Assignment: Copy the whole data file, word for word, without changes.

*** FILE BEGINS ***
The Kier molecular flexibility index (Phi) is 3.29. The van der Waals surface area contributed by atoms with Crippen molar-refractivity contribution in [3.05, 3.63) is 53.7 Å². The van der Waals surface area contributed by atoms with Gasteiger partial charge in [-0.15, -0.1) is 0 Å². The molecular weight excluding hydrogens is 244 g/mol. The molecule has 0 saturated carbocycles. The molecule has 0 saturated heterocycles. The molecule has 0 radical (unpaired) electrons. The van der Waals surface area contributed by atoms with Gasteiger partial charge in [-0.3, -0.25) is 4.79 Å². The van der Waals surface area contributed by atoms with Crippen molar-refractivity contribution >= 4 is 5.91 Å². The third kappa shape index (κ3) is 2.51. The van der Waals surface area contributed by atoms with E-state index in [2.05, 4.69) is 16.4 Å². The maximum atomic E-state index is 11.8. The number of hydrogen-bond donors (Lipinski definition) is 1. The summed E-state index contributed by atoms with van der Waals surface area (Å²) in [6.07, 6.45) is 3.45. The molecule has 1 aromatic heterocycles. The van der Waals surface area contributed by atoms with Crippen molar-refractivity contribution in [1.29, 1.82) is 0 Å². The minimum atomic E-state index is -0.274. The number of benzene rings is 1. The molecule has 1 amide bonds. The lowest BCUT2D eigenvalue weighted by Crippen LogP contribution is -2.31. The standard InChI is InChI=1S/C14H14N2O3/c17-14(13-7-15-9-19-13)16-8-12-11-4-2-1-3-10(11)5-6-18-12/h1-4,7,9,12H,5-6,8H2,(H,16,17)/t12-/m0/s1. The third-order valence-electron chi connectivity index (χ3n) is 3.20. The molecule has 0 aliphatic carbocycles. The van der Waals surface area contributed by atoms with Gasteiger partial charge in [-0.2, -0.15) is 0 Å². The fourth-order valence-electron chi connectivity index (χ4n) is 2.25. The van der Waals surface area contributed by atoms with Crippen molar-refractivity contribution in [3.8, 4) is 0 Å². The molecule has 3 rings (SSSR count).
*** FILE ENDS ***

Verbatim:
The Kier molecular flexibility index (Phi) is 3.29. The van der Waals surface area contributed by atoms with Crippen molar-refractivity contribution in [3.05, 3.63) is 53.7 Å². The van der Waals surface area contributed by atoms with Gasteiger partial charge in [-0.15, -0.1) is 0 Å². The molecular weight excluding hydrogens is 244 g/mol. The molecule has 0 saturated carbocycles. The molecule has 0 saturated heterocycles. The molecule has 0 radical (unpaired) electrons. The van der Waals surface area contributed by atoms with Gasteiger partial charge in [-0.3, -0.25) is 4.79 Å². The van der Waals surface area contributed by atoms with Crippen molar-refractivity contribution >= 4 is 5.91 Å². The third kappa shape index (κ3) is 2.51. The van der Waals surface area contributed by atoms with E-state index in [2.05, 4.69) is 16.4 Å². The maximum atomic E-state index is 11.8. The number of hydrogen-bond donors (Lipinski definition) is 1. The summed E-state index contributed by atoms with van der Waals surface area (Å²) in [6.07, 6.45) is 3.45. The molecule has 1 aromatic heterocycles. The van der Waals surface area contributed by atoms with Crippen molar-refractivity contribution in [1.29, 1.82) is 0 Å². The minimum atomic E-state index is -0.274. The number of benzene rings is 1. The molecule has 1 amide bonds. The lowest BCUT2D eigenvalue weighted by Crippen LogP contribution is -2.31. The standard InChI is InChI=1S/C14H14N2O3/c17-14(13-7-15-9-19-13)16-8-12-11-4-2-1-3-10(11)5-6-18-12/h1-4,7,9,12H,5-6,8H2,(H,16,17)/t12-/m0/s1. The third-order valence-electron chi connectivity index (χ3n) is 3.20. The molecule has 0 aliphatic carbocycles. The van der Waals surface area contributed by atoms with Gasteiger partial charge in [-0.2, -0.15) is 0 Å². The fourth-order valence-electron chi connectivity index (χ4n) is 2.25. The van der Waals surface area contributed by atoms with Crippen molar-refractivity contribution in [3.8, 4) is 0 Å². The molecule has 3 rings (SSSR count).